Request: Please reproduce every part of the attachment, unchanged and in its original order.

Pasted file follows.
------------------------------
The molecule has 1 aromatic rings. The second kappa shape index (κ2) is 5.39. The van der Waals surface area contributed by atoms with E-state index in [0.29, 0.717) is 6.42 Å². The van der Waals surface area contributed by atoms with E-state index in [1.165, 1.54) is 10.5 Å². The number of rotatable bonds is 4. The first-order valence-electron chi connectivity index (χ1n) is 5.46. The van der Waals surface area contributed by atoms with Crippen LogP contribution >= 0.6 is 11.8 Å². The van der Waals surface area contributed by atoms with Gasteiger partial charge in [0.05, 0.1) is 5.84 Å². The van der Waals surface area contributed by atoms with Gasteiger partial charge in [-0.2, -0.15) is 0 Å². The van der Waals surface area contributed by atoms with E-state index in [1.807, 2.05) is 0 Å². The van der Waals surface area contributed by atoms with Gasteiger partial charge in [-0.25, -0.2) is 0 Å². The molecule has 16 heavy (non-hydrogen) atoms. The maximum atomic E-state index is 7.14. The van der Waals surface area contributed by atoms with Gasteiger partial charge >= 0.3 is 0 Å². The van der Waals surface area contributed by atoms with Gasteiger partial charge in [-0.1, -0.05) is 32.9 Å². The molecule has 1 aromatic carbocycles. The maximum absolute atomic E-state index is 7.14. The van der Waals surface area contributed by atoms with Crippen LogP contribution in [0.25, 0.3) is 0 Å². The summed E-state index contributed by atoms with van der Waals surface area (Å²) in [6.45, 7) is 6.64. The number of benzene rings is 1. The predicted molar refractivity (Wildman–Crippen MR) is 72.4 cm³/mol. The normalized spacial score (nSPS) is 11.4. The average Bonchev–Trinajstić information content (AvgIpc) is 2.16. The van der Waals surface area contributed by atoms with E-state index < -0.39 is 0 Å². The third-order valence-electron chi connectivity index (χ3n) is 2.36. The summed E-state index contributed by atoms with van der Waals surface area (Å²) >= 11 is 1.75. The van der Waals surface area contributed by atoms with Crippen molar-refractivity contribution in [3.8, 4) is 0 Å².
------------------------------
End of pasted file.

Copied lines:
The molecule has 1 aromatic rings. The second kappa shape index (κ2) is 5.39. The van der Waals surface area contributed by atoms with E-state index in [0.29, 0.717) is 6.42 Å². The van der Waals surface area contributed by atoms with E-state index in [1.165, 1.54) is 10.5 Å². The number of rotatable bonds is 4. The first-order valence-electron chi connectivity index (χ1n) is 5.46. The van der Waals surface area contributed by atoms with Crippen LogP contribution >= 0.6 is 11.8 Å². The van der Waals surface area contributed by atoms with Gasteiger partial charge in [0.05, 0.1) is 5.84 Å². The van der Waals surface area contributed by atoms with Gasteiger partial charge in [-0.2, -0.15) is 0 Å². The van der Waals surface area contributed by atoms with E-state index in [1.807, 2.05) is 0 Å². The van der Waals surface area contributed by atoms with Gasteiger partial charge in [-0.25, -0.2) is 0 Å². The molecule has 16 heavy (non-hydrogen) atoms. The maximum atomic E-state index is 7.14. The van der Waals surface area contributed by atoms with Gasteiger partial charge >= 0.3 is 0 Å². The van der Waals surface area contributed by atoms with Gasteiger partial charge in [-0.1, -0.05) is 32.9 Å². The molecule has 1 aromatic carbocycles. The maximum absolute atomic E-state index is 7.14. The van der Waals surface area contributed by atoms with Crippen LogP contribution in [0.25, 0.3) is 0 Å². The summed E-state index contributed by atoms with van der Waals surface area (Å²) in [6.45, 7) is 6.64. The number of benzene rings is 1. The predicted molar refractivity (Wildman–Crippen MR) is 72.4 cm³/mol. The normalized spacial score (nSPS) is 11.4. The average Bonchev–Trinajstić information content (AvgIpc) is 2.16. The van der Waals surface area contributed by atoms with E-state index < -0.39 is 0 Å². The third-order valence-electron chi connectivity index (χ3n) is 2.36. The summed E-state index contributed by atoms with van der Waals surface area (Å²) >= 11 is 1.75. The van der Waals surface area contributed by atoms with Crippen molar-refractivity contribution in [3.8, 4) is 0 Å².